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Quality, skills and the high-velocity economy

quality-07.jpgBack in May, I keynoted the World Congress on Quality / American Society for Quality, a fairly massive conference with about 3,000 attendees.

I focused, as I often do, on the need for rapid action in the high-velocity economy. At that time, just a few months ago, we had just seen the recall of various pet food products as a result of production quality issues at the Chinese manufacturer.

I noted — and these words are verbatim from the tape – “What do we do with quality in terms of velocity?” I went on to note that with we might soon see the issue of quality and China merge together … to such a degree that companies might have to scramble to deal with quality issues that were completely unexpected just a few months ago.

Fast forward, and we’ve got toy manufacturers testifying to Congress about quality concerns as a result of offshore production.

It used to be that when it came to quality, you’d plan –> execute — > evaluate —> innovate. But now, with high-velocity change, sudden new issues can appear, and you’ve simply got to execute before you plan.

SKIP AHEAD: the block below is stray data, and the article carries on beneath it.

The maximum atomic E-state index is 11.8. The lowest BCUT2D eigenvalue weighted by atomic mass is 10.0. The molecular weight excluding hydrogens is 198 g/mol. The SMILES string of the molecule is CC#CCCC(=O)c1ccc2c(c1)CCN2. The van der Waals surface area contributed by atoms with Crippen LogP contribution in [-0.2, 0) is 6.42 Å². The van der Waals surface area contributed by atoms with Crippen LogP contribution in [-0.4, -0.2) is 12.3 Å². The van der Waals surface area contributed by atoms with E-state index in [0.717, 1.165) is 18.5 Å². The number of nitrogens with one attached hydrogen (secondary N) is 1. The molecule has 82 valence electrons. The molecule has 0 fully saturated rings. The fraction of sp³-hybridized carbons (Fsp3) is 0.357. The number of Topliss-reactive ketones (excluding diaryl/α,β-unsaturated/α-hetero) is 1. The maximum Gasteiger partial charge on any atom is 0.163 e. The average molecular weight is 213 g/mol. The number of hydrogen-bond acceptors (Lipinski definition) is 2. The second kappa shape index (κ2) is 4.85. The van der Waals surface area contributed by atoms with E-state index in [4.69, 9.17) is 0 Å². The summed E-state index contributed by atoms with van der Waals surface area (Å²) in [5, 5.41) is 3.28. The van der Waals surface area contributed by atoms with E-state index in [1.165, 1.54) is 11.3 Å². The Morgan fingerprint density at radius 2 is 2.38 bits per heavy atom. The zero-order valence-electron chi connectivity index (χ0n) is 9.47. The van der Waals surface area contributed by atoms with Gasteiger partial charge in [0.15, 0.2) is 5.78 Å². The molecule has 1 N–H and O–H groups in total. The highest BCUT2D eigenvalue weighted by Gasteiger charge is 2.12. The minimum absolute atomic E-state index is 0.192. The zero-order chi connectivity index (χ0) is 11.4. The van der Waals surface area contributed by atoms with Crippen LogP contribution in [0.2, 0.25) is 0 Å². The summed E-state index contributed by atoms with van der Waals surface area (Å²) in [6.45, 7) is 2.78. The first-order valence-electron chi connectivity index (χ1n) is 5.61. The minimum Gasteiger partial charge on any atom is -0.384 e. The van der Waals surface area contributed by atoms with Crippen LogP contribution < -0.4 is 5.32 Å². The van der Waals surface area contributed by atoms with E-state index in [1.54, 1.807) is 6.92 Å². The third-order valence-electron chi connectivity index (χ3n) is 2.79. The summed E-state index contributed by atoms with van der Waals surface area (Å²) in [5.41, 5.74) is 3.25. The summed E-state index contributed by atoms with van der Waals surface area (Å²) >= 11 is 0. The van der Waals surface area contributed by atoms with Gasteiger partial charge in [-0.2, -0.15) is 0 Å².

What’s the point? In my new book, Ready, Set, Done, I argue that talent and project agility — that is, the ability to rapidly refocus your organization and team to deal with the rapid emergence of new issues — will be a key cornerstone for future success.

This week, I’ll be doing a keynote for Tenrox, a company that specializes in software that helps an organization with resource management and optimization: in other words, deploying the right skills at the right time for the right purpose. Exactly what I talk about in the new book.

The CEO, Rudolf Melik, has written a book, The Rise of the Project Workforce: Managing People and Projects in a Flat World. I contributed the foreword for the book, focusing on the theme of skills agility. It’s an important issue that you need to be thinking about, particularly given the new urgency for planning on the fly.

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